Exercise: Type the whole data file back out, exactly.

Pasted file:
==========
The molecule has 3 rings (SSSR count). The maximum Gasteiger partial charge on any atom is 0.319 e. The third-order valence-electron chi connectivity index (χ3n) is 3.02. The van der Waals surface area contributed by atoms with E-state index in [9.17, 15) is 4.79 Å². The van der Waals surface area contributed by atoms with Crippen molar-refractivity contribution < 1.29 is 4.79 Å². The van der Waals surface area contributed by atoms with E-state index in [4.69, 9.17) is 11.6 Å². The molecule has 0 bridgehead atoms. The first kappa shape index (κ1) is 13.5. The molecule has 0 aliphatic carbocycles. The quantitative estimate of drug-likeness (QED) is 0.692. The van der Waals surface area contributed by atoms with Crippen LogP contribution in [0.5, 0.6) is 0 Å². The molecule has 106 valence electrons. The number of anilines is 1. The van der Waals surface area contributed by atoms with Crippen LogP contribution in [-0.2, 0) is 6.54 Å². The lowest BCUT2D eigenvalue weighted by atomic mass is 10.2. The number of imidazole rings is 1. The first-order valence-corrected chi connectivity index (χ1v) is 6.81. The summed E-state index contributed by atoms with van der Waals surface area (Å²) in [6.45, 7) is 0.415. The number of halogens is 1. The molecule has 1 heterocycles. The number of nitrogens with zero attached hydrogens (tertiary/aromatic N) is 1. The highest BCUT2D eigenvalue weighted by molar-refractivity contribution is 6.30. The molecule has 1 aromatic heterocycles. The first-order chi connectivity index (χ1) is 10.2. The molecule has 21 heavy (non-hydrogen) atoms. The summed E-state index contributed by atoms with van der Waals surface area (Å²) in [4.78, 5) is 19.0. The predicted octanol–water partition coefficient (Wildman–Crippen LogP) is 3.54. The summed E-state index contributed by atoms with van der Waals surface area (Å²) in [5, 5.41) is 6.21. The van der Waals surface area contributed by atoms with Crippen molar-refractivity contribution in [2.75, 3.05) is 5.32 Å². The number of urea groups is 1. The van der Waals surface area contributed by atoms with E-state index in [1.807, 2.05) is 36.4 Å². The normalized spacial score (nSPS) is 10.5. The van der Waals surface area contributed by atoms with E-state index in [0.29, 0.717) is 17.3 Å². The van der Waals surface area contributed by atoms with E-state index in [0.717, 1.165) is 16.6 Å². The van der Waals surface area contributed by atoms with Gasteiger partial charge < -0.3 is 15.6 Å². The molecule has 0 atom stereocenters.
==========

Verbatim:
The molecule has 3 rings (SSSR count). The maximum Gasteiger partial charge on any atom is 0.319 e. The third-order valence-electron chi connectivity index (χ3n) is 3.02. The van der Waals surface area contributed by atoms with E-state index in [9.17, 15) is 4.79 Å². The van der Waals surface area contributed by atoms with Crippen molar-refractivity contribution < 1.29 is 4.79 Å². The van der Waals surface area contributed by atoms with E-state index in [4.69, 9.17) is 11.6 Å². The molecule has 0 bridgehead atoms. The first kappa shape index (κ1) is 13.5. The molecule has 0 aliphatic carbocycles. The quantitative estimate of drug-likeness (QED) is 0.692. The van der Waals surface area contributed by atoms with Crippen LogP contribution in [0.5, 0.6) is 0 Å². The molecule has 106 valence electrons. The number of anilines is 1. The van der Waals surface area contributed by atoms with Crippen LogP contribution in [-0.2, 0) is 6.54 Å². The lowest BCUT2D eigenvalue weighted by atomic mass is 10.2. The number of imidazole rings is 1. The first-order valence-corrected chi connectivity index (χ1v) is 6.81. The summed E-state index contributed by atoms with van der Waals surface area (Å²) in [6.45, 7) is 0.415. The number of halogens is 1. The molecule has 1 heterocycles. The number of nitrogens with zero attached hydrogens (tertiary/aromatic N) is 1. The highest BCUT2D eigenvalue weighted by molar-refractivity contribution is 6.30. The molecule has 1 aromatic heterocycles. The first-order chi connectivity index (χ1) is 10.2. The molecule has 21 heavy (non-hydrogen) atoms. The summed E-state index contributed by atoms with van der Waals surface area (Å²) in [4.78, 5) is 19.0. The predicted octanol–water partition coefficient (Wildman–Crippen LogP) is 3.54. The summed E-state index contributed by atoms with van der Waals surface area (Å²) in [5, 5.41) is 6.21. The van der Waals surface area contributed by atoms with Crippen molar-refractivity contribution in [2.75, 3.05) is 5.32 Å². The number of urea groups is 1. The van der Waals surface area contributed by atoms with E-state index in [1.807, 2.05) is 36.4 Å². The normalized spacial score (nSPS) is 10.5. The van der Waals surface area contributed by atoms with E-state index in [0.29, 0.717) is 17.3 Å². The van der Waals surface area contributed by atoms with E-state index in [0.717, 1.165) is 16.6 Å². The van der Waals surface area contributed by atoms with Gasteiger partial charge < -0.3 is 15.6 Å². The molecule has 0 atom stereocenters.